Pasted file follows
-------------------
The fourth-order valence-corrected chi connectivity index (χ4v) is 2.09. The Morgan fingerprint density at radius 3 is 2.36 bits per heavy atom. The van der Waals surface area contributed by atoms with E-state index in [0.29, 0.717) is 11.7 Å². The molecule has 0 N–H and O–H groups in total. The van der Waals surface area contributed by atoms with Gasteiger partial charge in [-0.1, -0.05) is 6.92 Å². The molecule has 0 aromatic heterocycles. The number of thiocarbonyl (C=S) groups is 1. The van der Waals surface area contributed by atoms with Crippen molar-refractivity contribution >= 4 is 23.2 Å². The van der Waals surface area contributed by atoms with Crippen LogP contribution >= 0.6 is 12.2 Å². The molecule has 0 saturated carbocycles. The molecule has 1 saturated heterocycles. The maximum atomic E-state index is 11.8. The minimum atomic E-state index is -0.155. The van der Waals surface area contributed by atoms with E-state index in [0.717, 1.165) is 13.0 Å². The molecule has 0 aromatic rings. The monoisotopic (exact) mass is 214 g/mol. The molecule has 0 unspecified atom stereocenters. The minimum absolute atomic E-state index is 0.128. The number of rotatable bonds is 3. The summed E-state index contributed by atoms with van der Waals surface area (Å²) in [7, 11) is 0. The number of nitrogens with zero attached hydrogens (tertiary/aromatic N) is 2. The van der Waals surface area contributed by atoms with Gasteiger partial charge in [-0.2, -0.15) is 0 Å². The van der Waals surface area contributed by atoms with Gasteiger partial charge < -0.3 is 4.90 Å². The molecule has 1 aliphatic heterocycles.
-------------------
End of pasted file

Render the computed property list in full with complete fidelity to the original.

The fourth-order valence-corrected chi connectivity index (χ4v) is 2.09. The Morgan fingerprint density at radius 3 is 2.36 bits per heavy atom. The van der Waals surface area contributed by atoms with E-state index in [0.29, 0.717) is 11.7 Å². The molecule has 0 N–H and O–H groups in total. The van der Waals surface area contributed by atoms with Gasteiger partial charge in [-0.1, -0.05) is 6.92 Å². The molecule has 0 aromatic heterocycles. The number of thiocarbonyl (C=S) groups is 1. The van der Waals surface area contributed by atoms with Crippen molar-refractivity contribution >= 4 is 23.2 Å². The van der Waals surface area contributed by atoms with Crippen LogP contribution >= 0.6 is 12.2 Å². The molecule has 0 saturated carbocycles. The molecule has 1 saturated heterocycles. The maximum atomic E-state index is 11.8. The minimum atomic E-state index is -0.155. The van der Waals surface area contributed by atoms with E-state index in [0.717, 1.165) is 13.0 Å². The molecule has 0 aromatic rings. The monoisotopic (exact) mass is 214 g/mol. The molecule has 0 unspecified atom stereocenters. The minimum absolute atomic E-state index is 0.128. The number of rotatable bonds is 3. The summed E-state index contributed by atoms with van der Waals surface area (Å²) in [7, 11) is 0. The number of nitrogens with zero attached hydrogens (tertiary/aromatic N) is 2. The van der Waals surface area contributed by atoms with Gasteiger partial charge in [-0.2, -0.15) is 0 Å². The van der Waals surface area contributed by atoms with Gasteiger partial charge < -0.3 is 4.90 Å². The molecule has 1 aliphatic heterocycles.